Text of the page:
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U.S. Navy Harpers Ferry-class dock landing ship USS Oak Hill participates in the Amphibious Squadron Marine Expeditionary Unit Integration Training in the vicinity of Camp Lejeune, North Carolina, July 14.

Photo by Cpl. Tanner Seims

A day in the Oak

6 Feb 2020 | Staff Sgt. Pablo Morrison The Official United States Marine Corps Public Website

U.S. 5th Fleet Area of Operations – From sunrise to sunset, Marines assigned to the Battalion Landing Team and Combat Logistics Battalion conduct training every day to increase their physical fitness, knowledge and lethality aboard the amphibious dock landing ship USS Oak Hill.

On most days, training begins before sunrise. Marines from the BLT can be found on the flight deck conducting drills with various weapon systems. Typically they consist of remedial actions, to clear a weapon’s malfunction, as well as focusing on speed reloads. Performing these drills in complete darkness refines the Marines’ ability to be proficient in darkened and low-light situations. During these drills, Marines learn to react quickly in the event of a rifle malfunction, and in a matter of seconds, they know how to correct the issue and continue engaging the ‘enemy’ while still being aware of their surroundings.

“The limited space available on the USS Oak Hill can limit the training that can be conducted on a day-to-day basis,” said Gunnery Sgt. Eric Anderson. “So, we have to get creative where we can train. As the BLT, we must ensure that we are always physically and mentally prepared to execute a mission at any time – day or night. We need to be prepared to execute.”

At first light, Marines begin their day with a rigorous physical training event consisting of cardiovascular training and strength-building exercises. This routine keeps the Marines in top physical condition and improves their readiness and lethality. Officers, staff non-commissioned officers and non-commissioned officers work together as a team to guide, lead and instruct Marines on the benefits of a well-rounded physical training regimen – while ensuring the well-being and safety of their personnel.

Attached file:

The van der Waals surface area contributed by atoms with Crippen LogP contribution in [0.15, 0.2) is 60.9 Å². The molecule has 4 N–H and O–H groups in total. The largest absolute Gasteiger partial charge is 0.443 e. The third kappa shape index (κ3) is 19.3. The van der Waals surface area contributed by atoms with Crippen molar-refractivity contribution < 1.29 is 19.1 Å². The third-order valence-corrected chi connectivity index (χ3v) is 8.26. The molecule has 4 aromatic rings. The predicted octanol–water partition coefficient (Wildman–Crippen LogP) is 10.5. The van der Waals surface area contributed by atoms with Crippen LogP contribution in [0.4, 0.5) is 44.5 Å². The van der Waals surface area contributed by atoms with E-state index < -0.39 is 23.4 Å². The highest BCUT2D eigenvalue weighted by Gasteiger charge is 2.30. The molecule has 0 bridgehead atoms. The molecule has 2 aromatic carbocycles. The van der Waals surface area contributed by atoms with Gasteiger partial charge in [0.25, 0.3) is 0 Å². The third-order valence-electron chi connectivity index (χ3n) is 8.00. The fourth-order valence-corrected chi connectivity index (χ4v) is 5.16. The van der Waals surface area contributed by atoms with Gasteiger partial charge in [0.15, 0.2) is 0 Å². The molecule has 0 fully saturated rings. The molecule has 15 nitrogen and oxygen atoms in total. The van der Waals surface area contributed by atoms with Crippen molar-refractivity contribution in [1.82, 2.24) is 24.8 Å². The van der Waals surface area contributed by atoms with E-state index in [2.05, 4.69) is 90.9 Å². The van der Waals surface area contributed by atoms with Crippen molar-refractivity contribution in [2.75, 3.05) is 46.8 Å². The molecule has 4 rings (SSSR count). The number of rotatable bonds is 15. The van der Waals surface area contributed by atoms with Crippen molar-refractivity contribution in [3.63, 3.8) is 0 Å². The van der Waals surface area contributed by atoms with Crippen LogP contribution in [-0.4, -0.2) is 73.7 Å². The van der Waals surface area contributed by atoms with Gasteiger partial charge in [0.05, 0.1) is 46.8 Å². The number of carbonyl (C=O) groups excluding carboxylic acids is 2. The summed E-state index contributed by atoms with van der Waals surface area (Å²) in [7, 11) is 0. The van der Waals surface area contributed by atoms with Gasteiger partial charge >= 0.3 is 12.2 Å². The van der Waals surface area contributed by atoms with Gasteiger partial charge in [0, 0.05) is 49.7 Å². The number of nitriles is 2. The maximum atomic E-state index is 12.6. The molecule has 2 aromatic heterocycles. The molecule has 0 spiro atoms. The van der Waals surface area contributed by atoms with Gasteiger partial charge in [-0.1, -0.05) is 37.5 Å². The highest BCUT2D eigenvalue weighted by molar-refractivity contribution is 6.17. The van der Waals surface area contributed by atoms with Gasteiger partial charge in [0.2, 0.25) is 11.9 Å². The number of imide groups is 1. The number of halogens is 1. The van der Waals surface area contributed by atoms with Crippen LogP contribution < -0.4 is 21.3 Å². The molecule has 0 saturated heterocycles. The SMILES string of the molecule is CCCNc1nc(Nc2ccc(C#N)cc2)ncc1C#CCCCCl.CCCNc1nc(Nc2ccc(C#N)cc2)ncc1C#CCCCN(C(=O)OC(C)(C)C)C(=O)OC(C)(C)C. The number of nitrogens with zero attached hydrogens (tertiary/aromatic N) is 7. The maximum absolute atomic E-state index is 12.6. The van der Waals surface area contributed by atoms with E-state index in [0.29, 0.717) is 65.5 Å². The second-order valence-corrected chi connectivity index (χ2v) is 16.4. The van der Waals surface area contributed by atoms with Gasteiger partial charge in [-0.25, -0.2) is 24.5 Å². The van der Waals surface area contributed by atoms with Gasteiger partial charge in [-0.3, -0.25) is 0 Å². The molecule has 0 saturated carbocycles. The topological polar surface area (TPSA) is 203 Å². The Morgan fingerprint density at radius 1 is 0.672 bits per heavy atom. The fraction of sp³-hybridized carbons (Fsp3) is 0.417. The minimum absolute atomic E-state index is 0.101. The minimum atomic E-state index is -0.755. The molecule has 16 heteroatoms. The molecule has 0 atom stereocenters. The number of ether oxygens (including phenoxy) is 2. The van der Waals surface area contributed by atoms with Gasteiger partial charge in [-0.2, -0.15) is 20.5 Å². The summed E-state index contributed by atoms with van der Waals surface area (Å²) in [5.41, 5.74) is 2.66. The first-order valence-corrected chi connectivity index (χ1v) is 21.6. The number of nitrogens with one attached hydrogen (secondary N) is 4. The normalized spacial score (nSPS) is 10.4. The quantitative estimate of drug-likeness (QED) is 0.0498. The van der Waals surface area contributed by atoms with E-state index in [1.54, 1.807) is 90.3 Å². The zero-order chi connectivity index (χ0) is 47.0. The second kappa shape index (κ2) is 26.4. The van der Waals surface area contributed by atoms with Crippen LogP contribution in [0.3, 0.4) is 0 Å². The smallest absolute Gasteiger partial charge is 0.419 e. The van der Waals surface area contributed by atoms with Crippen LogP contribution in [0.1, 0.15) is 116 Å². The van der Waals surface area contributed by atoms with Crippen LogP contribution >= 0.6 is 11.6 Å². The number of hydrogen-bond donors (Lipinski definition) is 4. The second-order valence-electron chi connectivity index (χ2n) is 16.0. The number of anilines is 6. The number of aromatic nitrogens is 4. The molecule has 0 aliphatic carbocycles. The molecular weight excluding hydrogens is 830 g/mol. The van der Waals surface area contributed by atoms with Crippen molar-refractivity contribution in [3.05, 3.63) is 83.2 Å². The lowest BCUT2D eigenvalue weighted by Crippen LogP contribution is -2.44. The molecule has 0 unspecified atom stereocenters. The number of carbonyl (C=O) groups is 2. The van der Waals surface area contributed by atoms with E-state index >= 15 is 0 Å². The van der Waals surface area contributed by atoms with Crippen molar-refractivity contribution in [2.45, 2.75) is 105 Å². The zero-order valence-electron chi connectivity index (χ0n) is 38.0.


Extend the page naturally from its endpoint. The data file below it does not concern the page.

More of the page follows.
200122-M-CB805-1031 Photo by Staff Sgt. Pablo Morrison
U.S. Marines assigned to the 26th Marine Expeditionary Unit Oak Hill is deployed to the U.S. 5th Fleet area of operations in support of maritime security operations to reassure allies and partners and preserve the freedom of navigation and the free flow of commerce in the region.

“Training in the basics ensures that each Marine is able to do his or her job within the bigger scheme of maneuver,” Anderson continued. “Brilliance in the basics doesn’t always require massive amounts of time, space or logistics, but it can be mastered on the small unit level with some dedication from small unit leaders.”

Throughout the day, in almost every corner of the Oak Hill’s well deck, there are Marines performing Marine Corps Martial Arts Program techniques to improve their hand-to-hand combat techniques, leadership skills and combat readiness. MCMAP doctrine teaches Marines not only how to perform a round kick, but it also teaches discipline and leadership skills every Marine must master.

MCMAP instructor Staff Sgt. Chris Anderson explained, “Being able to incorporate MCMAP in everyday training while deployed allows Marines to continue their skills as war fighters, develops these young men and women into ethical warriors, and also incorporates the mental and spiritual toughness that will be demanded of them when placed into a kinetic environment.”

In the ship’s classrooms and lounges, Marines of all ranks are either teaching or attending various forms of professional military education. PME is one of the top priorities of the CLB and the BLT aboard the Oak Hill because it covers a wide range of topics. Many of these contain a surplus of training, continuing education and other activities designed to provide development to the Marines at various points in their career. The PME classes also prepares them for their next level of responsibilities.

Every training event, no matter the size, can prove vital to the success of any given mission. Marines aboard the Oak Hill understand training sessions can sometimes delay the completion of projects, planning and even a good nights sleep. Despite these potential drawbacks, Marines train everyday with the clear understanding that every training event supports the mission, the individual and the Marine Corps.

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